[Photo Via: Biography.com]
…A residue of disappointment clings to go to these pages: Ellington was an elegant man but not a very nice one, Teachout concludes, exploiting the musicians he gathered and held so close. He used his musicians (not to mention his women) often quite coldly, and his romantic-seeming life was really one long cloud of shimmering misdirection. Teachout reveals that Ellington was rarely the sole composer of the music associated with his name. Nearly all of his hit songs, Teachout explains,”were collaborations with band members who did not always receive credit—or royalties—when the songs were recorded and published.” It’s long been known by fans that many of the most famous “Ellington” numbers are really the arranger Billy Strayhorn’s, including “Take the A Train” and “Chelsea Bridge,” and that the valve trombonist Juan Tizol wrote most of “Caravan.” But most of “Mood Indigo” was Barney Bigard’s, while “Never Know Lament” (which became the hit “Don’t Get Around Much Anymore”),”I’m Beginning to See the Light,” and” I Let a Song Go Out of My Heart” began as Johnny Hodges riffs and then became songs. “Sophisticated Lady,” “Prelude to a Kiss,” and “In a Sentimental Mood,” in turn, are melodies originally blown by, and rarely credited to, the alto-sax player Otto Hardwick.
None of these are obvious, all-purpose riffs, or simple blues phrases. They’re rich, melodic ideas, as complex as anything in Gershwin or Rodgers. Ellington owned them, but they didn’t start in his head, or take form under his fingers. Teachout says all the right things about how, without Ellington’s ear to hear them and his intelligence to fix and resolve them, these might have been butterflies that lived a day, fluttered, and died. But you sense that he’s shaken by the news. It seems like theft. It certainly bothered the musicians. Hodges used to make a sign of counting money when Ellington was playing the medley of his tunes.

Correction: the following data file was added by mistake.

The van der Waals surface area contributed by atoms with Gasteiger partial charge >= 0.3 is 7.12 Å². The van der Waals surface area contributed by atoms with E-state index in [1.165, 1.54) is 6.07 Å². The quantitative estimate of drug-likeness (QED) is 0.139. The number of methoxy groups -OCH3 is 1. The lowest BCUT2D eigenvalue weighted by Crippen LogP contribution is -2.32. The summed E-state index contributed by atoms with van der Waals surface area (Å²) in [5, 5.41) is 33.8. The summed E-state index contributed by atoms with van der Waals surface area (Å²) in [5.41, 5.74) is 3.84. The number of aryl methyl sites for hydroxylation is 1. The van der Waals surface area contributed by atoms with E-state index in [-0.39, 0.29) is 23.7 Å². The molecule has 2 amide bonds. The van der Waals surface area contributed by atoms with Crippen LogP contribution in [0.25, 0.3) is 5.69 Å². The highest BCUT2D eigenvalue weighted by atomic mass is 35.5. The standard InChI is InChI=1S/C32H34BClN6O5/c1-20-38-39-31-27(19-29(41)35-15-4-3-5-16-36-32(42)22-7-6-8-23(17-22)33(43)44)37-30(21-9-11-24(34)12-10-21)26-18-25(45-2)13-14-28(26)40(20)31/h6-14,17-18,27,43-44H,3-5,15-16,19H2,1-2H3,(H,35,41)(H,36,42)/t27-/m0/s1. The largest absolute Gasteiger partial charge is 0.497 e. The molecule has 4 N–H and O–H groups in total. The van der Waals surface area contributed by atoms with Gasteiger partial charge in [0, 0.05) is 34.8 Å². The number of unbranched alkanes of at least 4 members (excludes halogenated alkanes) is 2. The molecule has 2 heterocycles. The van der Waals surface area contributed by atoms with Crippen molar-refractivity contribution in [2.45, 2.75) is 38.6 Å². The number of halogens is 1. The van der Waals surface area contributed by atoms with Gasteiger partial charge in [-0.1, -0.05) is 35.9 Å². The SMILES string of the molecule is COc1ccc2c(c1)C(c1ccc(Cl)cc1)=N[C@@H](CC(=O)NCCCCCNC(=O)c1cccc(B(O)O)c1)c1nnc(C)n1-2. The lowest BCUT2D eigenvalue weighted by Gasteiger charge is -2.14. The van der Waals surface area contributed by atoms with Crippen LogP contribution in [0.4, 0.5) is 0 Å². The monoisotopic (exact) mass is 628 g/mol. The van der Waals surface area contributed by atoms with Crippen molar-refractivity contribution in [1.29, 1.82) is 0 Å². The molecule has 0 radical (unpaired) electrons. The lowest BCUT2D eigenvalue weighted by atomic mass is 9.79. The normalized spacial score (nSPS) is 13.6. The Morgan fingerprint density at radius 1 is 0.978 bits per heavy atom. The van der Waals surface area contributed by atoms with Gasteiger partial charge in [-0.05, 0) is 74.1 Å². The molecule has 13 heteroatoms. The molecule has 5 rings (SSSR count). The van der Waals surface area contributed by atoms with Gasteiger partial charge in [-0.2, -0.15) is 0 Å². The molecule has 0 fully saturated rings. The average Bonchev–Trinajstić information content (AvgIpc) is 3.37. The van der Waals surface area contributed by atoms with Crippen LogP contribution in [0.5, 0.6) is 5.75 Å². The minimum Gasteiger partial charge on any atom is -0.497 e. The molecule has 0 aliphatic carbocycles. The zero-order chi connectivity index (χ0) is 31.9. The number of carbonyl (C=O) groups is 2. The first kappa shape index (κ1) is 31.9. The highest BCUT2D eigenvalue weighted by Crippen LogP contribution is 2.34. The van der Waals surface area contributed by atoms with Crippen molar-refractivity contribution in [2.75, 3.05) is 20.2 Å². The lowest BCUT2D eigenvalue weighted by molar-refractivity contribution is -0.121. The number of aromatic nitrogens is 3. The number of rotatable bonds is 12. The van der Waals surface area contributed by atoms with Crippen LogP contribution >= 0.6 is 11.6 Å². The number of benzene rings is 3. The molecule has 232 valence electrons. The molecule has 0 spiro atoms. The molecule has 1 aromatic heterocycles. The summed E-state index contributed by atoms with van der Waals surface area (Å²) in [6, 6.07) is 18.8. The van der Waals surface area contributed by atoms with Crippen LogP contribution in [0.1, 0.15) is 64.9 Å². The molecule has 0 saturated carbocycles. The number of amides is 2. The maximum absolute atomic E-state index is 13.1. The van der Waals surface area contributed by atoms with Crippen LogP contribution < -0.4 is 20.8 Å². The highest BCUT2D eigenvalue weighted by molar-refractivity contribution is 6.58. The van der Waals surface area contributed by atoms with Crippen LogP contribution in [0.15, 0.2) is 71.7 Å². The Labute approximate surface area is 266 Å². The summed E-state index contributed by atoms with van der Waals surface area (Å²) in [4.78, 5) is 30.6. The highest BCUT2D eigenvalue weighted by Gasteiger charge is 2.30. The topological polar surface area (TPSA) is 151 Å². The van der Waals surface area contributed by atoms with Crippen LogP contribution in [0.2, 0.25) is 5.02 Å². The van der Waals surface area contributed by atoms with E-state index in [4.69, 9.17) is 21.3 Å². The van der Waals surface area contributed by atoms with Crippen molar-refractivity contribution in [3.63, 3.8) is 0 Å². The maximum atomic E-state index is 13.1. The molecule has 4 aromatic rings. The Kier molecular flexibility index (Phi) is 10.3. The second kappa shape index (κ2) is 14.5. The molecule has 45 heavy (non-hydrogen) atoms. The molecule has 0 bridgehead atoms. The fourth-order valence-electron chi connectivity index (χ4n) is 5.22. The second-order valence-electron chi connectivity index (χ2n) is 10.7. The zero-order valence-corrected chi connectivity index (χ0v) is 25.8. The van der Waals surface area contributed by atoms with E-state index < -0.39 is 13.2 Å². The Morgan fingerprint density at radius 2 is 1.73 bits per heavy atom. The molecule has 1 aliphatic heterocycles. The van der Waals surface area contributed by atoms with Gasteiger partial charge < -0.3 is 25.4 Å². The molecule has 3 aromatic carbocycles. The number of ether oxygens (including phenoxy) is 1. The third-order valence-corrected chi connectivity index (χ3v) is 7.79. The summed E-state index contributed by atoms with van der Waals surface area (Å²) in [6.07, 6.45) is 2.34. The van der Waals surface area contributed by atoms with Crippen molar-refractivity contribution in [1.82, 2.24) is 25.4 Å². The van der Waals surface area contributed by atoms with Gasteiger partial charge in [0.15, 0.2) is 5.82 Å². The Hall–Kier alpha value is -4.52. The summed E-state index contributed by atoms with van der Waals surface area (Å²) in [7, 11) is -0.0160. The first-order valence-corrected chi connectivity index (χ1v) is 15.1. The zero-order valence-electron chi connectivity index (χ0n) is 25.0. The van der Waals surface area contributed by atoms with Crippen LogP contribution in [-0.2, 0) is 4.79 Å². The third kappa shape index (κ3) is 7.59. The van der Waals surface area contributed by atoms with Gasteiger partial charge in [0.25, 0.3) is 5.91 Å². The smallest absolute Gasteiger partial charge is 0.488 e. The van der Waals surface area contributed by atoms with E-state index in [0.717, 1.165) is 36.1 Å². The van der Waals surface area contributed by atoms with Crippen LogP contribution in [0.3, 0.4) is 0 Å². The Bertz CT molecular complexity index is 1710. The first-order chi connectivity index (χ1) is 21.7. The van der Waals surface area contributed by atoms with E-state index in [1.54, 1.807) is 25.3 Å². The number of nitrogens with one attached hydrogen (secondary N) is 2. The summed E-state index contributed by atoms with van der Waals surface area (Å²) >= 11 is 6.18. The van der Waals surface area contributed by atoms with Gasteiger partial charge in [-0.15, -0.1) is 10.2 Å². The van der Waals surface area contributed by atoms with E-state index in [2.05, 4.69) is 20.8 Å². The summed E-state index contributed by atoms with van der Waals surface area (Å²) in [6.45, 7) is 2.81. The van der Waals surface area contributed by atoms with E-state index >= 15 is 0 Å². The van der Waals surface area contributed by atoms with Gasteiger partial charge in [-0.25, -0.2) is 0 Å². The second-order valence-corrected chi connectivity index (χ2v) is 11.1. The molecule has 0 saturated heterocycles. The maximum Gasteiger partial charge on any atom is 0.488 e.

One might be a touch more defiant on behalf of the Duke. Ellington really did take other men’s ideas and act as if they were his own. But he did this because because he took other men’s ideas and made them his own. There are artists whose genius lies in exploiting other people’s talent, and we can recognize the exploitation as the genius. It is the gift of such artists to be able to energize and paralyze other people and do both at the same time. It may be true that Herman Mankiewicz wrote most of “Citizen Kane,” scene by scene and even shot by shot. What is certainly true is that nothing else that survives of Mankiewicz’s is remotely as good as “Citizen Kane.” That’s because he was writing “Citizen Kane” for Orson Welles. Johnny Hodges spent many years on his own, with every chance to keep his tunes to himself. No other standard ever emerged. Suppose Billy Strayhorn had been liberated instead of “adopted” and infantilized. Would he have had the energy and mastery to form a band, sustain it, recruit the right musicians, survive their eccentricities and addictions, give them music they could play, record it, and keep enough of a popular audience alive to justify the expense of the rest? It is painful to read of Strayhorn desolate over having credit for his music stolen by the Duke; it is also the case that Ellington had the genius not to have to cry.